As a number of recent studies have emphasized, projected global temperatures will largely be determined by cumulative emissions of greenhouse gas emissions over a given period of time. In a new study published in the journal Nature, researchers Christophe McGlade and Paul Elkins employ a single integrated assessment model that includes estimates of fossil fuel “resources” (defined as remaining ultimately recoverable resources) and “reserves” (defined as resources recoverable under current economic conditions) to determine what portion of coal, oil and natural gas can ultimately be utilized consistent with the objective of keeping temperature increases to 2C above pre-industrial levels.
Among the study’s conclusions:
- To maintain at least a 50% chance of keeping temperature increases to below 2C, the cumulative remaining global “carbon budget” is approximately 1100 gigatons of carbon dioxide;
- There is a massive gap between both estimated fossil fuel resources (nearly 11,000 Gt CO2) and reserves (nearly 2,900) and the 1100 gigaton carbon dioxide budget that may be necessary to avoid passing critical temperature thresholds;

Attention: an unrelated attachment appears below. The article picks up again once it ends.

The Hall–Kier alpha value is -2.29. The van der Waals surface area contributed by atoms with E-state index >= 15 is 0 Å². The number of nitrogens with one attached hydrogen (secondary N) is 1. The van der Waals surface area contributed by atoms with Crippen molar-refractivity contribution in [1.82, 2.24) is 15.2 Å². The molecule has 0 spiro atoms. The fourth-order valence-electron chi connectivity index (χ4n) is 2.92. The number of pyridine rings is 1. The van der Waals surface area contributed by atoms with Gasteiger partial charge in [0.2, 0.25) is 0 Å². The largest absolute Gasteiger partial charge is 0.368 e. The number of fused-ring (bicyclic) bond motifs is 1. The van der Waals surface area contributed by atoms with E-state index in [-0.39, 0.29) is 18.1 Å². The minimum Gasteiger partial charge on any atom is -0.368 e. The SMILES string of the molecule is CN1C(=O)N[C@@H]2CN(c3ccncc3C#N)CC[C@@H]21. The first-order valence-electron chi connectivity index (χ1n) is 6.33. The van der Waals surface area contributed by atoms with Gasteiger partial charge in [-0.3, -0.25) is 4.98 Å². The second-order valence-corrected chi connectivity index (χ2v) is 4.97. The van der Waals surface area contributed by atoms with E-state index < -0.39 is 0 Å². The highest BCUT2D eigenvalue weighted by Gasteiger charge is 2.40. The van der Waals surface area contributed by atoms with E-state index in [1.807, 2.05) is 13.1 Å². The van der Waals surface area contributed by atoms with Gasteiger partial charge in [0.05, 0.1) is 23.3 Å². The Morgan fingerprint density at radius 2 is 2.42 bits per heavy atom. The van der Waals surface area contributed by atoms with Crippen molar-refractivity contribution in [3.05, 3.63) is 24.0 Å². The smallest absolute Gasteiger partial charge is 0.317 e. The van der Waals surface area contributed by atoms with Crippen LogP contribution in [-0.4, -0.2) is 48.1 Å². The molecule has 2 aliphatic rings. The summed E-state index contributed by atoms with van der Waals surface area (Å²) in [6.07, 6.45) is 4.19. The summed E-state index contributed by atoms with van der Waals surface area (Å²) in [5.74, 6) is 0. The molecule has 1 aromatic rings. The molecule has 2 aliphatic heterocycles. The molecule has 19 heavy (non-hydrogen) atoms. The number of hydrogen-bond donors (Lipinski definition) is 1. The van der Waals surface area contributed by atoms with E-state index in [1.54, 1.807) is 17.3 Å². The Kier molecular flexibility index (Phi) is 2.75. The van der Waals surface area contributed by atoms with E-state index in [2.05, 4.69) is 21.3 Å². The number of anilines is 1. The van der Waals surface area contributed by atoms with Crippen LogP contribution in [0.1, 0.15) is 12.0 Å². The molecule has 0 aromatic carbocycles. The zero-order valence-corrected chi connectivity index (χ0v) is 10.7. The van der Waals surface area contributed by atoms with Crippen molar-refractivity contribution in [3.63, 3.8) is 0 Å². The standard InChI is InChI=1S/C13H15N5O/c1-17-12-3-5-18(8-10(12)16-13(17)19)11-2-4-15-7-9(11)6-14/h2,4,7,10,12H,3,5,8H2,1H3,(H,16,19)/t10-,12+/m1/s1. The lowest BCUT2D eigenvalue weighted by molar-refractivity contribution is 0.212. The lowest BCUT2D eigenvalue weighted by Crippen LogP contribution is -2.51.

- Under a scenario in which carbon capture and sequestration (CCS) is extensively deployed from 2025 onwards, over 430 billion barrels of oil and 95 trillion cubic meters of gas reserves would have to stay in the ground, translating in half of the oil in the Middle East, and a whopping 75% of Canada’s oil reserves, with its large reserves of bitumen;
- 82% of coal reserves will need to remain unburned to not exceed the world’s carbon budget by 2050, with the US and former Soviet Union availing themselves of less than 10% of their reserves
- If CCS is not widely deployed, utilization of current fossil fuel reserves must be lower, though CCS only increases potential utilization of coal reserves by 6% by 2050;
- In terms of unconventional oil, natural bitumen utilization in Canada must become “negligible” by 2020, and without CCS, all bitumen production must cease by 2040. Unconventional natural gas fares better, displacing coal in electric and industrial sectors, permitting 50 trillion cubic meters to be burned. However, by 2050, fully 80% of unconventional gas resources in China, India, Africa and the Middle East must remain unburned.
Among the class discussion questions this piece might generate:
- Given the limited utility of CCS through 2050, does it make sense to press forward with its development?. What are the implications of CCS deployment post-2050 and its significance for carbon budgets?;
- Should the allocation of “unburned” carbon be actively managed under a set of equitable principles? If yes, what principles should control said allocation?
- What are the implications of aiming for a better than 50% chance of avoiding exceeding a 2C increase in temperatures?